Anna said...

I completely comprehend. Grace is so so delayed. Not only do we have Down Syndrme, not wearing her glasses at the orphanage and new/undetected hearing loss. You then add the delay from being raised in an orphanage x delay per _ months in an institution. I mentioned a birthday party we attended a few weeks ago on my blog. It was like a punch in the gut. I had been so elated over all the progress weve made in a year that the reality shocked me. She will be 6 in Nov. No matter how much/quickly we make progress- everyone else is too and it feels like we are light years behind. Thus our reason for keeping her home one more year. In the bigger scheme of things the orphan realities are much bigger and need to be addressed emotionally. My only sanity is focusing on the positives.(thank you for introducing us to Olivia the pig BTW. I bought her 3 new board books yesterday to celebrate- LOVE!!!)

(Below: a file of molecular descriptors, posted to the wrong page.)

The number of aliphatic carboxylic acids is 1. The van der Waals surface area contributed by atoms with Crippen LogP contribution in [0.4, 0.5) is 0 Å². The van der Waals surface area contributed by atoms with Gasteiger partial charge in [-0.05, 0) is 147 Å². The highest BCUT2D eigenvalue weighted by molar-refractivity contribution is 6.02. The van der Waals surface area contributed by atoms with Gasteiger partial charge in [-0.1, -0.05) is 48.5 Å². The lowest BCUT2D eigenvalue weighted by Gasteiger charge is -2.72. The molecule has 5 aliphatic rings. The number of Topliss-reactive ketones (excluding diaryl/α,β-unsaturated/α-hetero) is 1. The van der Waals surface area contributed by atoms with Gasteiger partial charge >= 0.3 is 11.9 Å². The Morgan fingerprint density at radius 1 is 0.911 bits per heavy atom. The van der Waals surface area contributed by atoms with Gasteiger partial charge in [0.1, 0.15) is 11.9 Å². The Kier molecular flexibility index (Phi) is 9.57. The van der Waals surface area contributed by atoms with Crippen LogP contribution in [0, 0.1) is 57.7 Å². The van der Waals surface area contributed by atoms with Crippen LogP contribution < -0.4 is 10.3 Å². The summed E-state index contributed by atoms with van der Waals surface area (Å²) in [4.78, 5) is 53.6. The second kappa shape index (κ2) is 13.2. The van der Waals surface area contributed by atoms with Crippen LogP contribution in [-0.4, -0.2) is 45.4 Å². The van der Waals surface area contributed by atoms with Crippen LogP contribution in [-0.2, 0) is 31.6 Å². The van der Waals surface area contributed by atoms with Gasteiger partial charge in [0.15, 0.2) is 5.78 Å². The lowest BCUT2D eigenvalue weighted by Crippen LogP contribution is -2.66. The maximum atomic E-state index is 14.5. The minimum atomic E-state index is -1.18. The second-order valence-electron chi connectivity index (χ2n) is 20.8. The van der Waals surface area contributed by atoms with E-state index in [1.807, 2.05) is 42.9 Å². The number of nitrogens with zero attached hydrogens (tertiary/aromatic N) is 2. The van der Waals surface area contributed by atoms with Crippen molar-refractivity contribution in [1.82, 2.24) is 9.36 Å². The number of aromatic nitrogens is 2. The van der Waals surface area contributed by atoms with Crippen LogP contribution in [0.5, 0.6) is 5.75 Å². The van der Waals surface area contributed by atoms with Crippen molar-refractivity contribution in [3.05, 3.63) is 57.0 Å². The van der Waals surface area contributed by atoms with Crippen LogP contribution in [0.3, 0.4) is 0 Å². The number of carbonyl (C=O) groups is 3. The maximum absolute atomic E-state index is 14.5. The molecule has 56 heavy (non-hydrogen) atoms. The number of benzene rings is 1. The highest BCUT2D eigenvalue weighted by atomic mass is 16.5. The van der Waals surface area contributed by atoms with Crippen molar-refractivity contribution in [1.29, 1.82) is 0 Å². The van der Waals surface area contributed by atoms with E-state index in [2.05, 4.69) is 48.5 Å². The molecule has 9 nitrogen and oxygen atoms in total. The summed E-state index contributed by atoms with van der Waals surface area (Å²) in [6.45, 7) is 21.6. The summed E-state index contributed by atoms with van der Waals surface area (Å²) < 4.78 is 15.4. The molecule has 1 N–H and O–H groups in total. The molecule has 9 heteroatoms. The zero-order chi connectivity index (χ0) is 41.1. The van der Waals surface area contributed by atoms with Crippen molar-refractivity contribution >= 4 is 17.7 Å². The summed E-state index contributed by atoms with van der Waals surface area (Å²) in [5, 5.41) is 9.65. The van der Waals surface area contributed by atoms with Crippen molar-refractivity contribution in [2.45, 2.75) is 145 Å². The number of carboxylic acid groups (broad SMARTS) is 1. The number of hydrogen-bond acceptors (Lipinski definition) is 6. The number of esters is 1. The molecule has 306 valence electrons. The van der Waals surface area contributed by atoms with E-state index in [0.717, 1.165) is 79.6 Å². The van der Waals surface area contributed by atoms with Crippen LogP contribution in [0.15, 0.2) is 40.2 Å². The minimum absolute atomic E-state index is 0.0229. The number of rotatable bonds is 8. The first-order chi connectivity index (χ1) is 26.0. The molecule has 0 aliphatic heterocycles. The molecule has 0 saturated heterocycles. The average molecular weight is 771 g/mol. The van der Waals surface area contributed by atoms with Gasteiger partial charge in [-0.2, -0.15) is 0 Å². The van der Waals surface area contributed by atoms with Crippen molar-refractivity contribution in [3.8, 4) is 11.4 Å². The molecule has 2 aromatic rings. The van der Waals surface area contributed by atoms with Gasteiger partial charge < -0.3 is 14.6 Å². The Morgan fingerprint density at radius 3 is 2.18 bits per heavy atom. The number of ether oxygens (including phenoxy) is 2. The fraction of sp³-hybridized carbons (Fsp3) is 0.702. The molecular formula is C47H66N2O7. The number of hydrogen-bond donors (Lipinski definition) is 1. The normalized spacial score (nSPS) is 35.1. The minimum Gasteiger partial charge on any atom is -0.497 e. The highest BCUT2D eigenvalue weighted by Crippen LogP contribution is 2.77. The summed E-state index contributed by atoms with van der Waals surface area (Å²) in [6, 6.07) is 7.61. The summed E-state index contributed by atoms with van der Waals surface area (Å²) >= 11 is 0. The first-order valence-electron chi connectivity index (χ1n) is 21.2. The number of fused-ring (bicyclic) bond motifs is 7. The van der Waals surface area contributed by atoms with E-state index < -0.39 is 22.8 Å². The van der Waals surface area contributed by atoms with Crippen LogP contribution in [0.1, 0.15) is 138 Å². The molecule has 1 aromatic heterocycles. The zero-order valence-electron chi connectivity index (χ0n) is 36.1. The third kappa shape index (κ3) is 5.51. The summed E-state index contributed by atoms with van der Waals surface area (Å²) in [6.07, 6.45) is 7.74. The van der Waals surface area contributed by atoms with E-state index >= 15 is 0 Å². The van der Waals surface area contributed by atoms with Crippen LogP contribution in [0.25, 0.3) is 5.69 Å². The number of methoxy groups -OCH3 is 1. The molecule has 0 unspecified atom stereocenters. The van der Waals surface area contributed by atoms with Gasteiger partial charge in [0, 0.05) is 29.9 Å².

Alicia said...

i just did the "she is tall, how old is he" past sunday :S I felt ashamed, because I've been there! just someone told me that a new kid at church was 6 and he has Autism, so I approched the mom and told her how big his kid was, and then asked how old was he, and told me 8. oops. then i realized that when we say the compliment of "how big" is because i was trying to be nice, but since Autism was something new I didnt know what else to say, then realizing that when I meet any kid, I not necessarily say a compliment, so why I needed this time? maybe, to simphatize, maybe to make a connection, maybe to just say something nice, dont know.....